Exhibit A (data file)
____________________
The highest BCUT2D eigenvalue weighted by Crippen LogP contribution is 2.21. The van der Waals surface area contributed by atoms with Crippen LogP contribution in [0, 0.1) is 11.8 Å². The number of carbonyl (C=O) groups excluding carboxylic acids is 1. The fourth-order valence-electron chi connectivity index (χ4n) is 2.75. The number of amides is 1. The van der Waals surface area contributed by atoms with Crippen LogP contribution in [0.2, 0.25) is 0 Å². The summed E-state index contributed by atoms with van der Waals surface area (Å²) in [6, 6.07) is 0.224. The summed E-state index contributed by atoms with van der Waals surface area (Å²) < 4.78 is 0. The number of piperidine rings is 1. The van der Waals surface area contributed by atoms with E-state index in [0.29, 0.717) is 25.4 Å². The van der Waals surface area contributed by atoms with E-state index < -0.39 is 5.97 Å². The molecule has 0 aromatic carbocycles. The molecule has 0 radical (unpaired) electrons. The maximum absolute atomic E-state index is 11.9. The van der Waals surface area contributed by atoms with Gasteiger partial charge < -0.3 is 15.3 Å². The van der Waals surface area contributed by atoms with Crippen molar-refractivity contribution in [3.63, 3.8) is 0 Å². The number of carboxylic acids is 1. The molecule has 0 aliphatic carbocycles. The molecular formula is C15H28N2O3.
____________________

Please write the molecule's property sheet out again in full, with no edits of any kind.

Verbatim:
The highest BCUT2D eigenvalue weighted by Crippen LogP contribution is 2.21. The van der Waals surface area contributed by atoms with Crippen LogP contribution in [0, 0.1) is 11.8 Å². The number of carbonyl (C=O) groups excluding carboxylic acids is 1. The fourth-order valence-electron chi connectivity index (χ4n) is 2.75. The number of amides is 1. The van der Waals surface area contributed by atoms with Crippen LogP contribution in [0.2, 0.25) is 0 Å². The summed E-state index contributed by atoms with van der Waals surface area (Å²) in [6, 6.07) is 0.224. The summed E-state index contributed by atoms with van der Waals surface area (Å²) < 4.78 is 0. The number of piperidine rings is 1. The van der Waals surface area contributed by atoms with E-state index in [0.29, 0.717) is 25.4 Å². The van der Waals surface area contributed by atoms with E-state index < -0.39 is 5.97 Å². The molecule has 0 aromatic carbocycles. The molecule has 0 radical (unpaired) electrons. The maximum absolute atomic E-state index is 11.9. The van der Waals surface area contributed by atoms with Gasteiger partial charge < -0.3 is 15.3 Å². The van der Waals surface area contributed by atoms with Crippen molar-refractivity contribution in [3.63, 3.8) is 0 Å². The number of carboxylic acids is 1. The molecule has 0 aliphatic carbocycles. The molecular formula is C15H28N2O3.